Gendering institutions: the political recruitment of women in post-devolution Scotland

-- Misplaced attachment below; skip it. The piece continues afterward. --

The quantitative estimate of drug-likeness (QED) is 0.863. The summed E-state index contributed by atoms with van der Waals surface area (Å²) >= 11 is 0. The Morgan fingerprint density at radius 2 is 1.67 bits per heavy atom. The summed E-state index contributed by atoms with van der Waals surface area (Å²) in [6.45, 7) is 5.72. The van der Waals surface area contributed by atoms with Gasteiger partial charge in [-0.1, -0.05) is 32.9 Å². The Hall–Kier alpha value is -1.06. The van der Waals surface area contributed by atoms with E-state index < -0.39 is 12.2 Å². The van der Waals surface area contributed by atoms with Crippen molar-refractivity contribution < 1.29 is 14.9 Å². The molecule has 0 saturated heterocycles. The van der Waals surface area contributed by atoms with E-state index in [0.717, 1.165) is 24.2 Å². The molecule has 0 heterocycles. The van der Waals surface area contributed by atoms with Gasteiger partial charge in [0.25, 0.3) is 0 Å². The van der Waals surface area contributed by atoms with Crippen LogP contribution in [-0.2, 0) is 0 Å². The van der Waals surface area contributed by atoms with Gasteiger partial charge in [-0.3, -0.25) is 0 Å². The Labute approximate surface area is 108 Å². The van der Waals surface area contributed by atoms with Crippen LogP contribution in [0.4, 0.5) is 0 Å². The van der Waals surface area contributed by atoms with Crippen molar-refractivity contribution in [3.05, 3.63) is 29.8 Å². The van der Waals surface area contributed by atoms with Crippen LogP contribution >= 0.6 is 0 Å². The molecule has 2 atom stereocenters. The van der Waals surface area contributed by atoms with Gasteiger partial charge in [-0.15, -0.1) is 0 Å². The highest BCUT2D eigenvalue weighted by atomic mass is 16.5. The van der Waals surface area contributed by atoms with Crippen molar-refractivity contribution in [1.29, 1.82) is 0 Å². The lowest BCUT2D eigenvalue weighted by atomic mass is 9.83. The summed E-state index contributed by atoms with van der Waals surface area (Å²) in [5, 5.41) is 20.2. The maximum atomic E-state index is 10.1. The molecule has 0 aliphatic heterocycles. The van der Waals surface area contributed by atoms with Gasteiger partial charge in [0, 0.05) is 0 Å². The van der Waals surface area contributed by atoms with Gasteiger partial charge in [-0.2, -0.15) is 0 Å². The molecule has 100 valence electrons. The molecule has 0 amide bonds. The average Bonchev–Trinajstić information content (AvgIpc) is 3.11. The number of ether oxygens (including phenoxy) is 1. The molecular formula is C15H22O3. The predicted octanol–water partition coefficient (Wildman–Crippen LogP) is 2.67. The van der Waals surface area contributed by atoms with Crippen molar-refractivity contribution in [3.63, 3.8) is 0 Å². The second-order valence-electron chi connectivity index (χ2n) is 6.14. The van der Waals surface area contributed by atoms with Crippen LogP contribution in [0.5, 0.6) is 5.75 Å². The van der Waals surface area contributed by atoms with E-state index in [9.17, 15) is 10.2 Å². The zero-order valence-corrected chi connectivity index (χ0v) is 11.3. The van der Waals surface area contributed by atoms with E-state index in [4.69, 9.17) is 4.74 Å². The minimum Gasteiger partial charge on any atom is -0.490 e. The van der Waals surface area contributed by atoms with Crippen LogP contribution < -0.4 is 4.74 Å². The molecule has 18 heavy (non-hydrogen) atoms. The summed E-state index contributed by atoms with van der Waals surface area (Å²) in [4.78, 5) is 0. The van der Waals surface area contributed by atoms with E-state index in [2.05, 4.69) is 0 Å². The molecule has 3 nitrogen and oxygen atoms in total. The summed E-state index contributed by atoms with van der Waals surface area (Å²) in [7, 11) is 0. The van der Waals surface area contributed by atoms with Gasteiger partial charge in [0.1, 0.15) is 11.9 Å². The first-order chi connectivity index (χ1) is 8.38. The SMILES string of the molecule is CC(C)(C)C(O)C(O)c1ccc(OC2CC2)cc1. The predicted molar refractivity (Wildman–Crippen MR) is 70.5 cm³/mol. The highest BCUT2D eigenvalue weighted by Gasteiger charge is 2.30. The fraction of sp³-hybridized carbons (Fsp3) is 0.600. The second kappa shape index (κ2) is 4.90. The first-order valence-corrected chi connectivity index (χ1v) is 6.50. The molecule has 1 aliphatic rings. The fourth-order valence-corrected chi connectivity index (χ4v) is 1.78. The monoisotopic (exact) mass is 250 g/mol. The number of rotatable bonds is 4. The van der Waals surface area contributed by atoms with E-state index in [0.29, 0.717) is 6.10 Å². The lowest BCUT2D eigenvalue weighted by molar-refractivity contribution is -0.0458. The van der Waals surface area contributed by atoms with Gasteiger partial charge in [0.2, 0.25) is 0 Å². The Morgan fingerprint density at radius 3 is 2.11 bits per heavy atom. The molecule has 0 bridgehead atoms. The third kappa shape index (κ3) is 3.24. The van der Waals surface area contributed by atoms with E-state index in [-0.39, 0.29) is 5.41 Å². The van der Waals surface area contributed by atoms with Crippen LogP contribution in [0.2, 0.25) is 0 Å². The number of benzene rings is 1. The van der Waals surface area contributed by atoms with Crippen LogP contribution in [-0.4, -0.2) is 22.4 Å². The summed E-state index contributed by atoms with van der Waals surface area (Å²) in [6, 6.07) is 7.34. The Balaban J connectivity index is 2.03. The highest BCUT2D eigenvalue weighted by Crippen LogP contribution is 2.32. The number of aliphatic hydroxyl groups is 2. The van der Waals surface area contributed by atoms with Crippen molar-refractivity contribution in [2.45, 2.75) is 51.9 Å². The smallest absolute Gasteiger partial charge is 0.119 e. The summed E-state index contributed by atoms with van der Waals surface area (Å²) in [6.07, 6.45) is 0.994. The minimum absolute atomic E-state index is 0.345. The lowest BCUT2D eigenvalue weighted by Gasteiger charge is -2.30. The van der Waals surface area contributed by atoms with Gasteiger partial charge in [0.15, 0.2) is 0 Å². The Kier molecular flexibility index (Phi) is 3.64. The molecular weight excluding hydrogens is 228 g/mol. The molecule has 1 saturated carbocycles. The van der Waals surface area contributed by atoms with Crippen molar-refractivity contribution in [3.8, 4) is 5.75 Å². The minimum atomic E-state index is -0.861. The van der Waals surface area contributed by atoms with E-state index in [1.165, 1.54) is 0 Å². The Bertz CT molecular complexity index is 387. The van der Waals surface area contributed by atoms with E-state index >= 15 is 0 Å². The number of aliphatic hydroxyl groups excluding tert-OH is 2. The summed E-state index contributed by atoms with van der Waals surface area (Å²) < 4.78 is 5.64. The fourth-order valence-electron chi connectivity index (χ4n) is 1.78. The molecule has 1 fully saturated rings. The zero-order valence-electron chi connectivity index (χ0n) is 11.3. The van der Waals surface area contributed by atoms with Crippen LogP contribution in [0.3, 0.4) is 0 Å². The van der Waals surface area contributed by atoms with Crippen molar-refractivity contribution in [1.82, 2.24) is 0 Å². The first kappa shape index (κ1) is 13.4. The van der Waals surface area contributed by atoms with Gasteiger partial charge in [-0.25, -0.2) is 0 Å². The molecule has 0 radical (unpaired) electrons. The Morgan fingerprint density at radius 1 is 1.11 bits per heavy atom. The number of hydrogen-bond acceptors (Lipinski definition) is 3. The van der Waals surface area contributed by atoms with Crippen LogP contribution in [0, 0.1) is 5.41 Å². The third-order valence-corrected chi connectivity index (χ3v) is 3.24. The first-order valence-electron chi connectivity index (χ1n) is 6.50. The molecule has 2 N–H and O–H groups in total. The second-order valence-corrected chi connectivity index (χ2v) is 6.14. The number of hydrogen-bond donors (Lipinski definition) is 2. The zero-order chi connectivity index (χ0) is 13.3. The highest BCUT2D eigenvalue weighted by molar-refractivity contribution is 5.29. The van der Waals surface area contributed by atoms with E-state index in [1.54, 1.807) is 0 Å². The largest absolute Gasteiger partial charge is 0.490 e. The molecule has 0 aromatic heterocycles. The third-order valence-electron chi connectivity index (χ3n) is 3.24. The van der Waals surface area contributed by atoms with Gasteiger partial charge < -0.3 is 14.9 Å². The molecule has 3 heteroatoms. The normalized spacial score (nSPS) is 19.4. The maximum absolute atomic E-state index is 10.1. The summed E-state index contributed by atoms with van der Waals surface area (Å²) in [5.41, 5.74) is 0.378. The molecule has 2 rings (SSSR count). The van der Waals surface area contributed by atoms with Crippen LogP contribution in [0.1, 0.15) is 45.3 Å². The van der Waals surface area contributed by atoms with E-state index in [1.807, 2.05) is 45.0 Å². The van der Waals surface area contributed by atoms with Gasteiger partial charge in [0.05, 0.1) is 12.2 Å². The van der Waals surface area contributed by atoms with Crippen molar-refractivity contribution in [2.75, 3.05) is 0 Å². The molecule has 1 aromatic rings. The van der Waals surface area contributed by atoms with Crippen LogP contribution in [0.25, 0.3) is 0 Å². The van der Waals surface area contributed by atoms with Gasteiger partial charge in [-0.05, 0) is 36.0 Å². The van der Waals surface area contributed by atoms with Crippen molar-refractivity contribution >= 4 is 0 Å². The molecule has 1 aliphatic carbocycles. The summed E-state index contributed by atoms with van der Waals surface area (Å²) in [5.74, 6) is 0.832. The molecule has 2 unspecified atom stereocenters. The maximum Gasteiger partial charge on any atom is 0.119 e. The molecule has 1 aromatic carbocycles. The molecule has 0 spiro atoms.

Both feminist and mainstream political science has taken an institutional ‘turn’, opening up possibilities for dialogue between the two fields. Yet, despite sharing a number of common interests and preoccupations, there has been little interplay between mainstream new institutionalist scholars and feminist political scientists working on institutions. This thesis attempts to fill this gap and evaluates the potential for theoretical synthesis between feminist gender analysis and new institutional theory. It argues that there is potential for mutual benefit from a synthesis of these two approaches, and that a ‘feminist institutionalism’ offers a promising theoretical approach for the study of gender and institutions. The thesis evaluates the potential of a feminist institutionalist approach in the context of the comparative literature on gender and political recruitment. It critically evaluates the supply and demand model (Norris and Lovenduski, 1995), one of the only models that attempts to systematically integrate gender into the dynamics of the recruitment process. The thesis contends that a feminist institutionalist approach offers a way to take the supply and demand forward, developing the theoretical interconnections that are present implicitly in Pippa Norris and Joni Lovenduski’s work on political recruitment and reintegrating and reformulating the key features of the model into a feminist and institutionalist framework. The thesis develops this theory-building project through an illustrative case study – the institutions of political recruitment in post-devolution Scotland. Using a multi-method approach – including discourse analysis, process tracing, and political interviewing – the thesis combines a macro-level analysis of gendered patterns of selection and recruitment in Scottish political parties over time with a micro-level case study of a Scottish Labour Party constituency seat selection contest in the run-up to the 2007 Scottish Parliament elections. The case study finds some evidence of institutional innovation and reform in the candidate selection process, but also highlights underlying continuities in the institutions of political recruitment. The case study illustrates the specific and gendered difficulties of institutionalizing a ‘new’ more gender-balanced politics within a pre-existing institutional context. Findings from the case study suggest that the ‘success’ of institutional innovation in candidate selection is a complex and contingent question, and that elements of the ‘old’ continue to co-exist with elements of the ‘new’, constraining and shaping each other. The Scottish case, then, underscores the need to rethink conventional models of political recruitment, illustrating the difficulties of reforming and redesigning the institutions of political recruitment in the face of powerful institutional and gendered legacies. As such, the thesis generates new theoretical and empirical insights into the gendered dynamics of institutional power, continuity and change that contribute to the growing body of research on gender and institutions and inform the wider literature on both new institutional theory and feminist political science.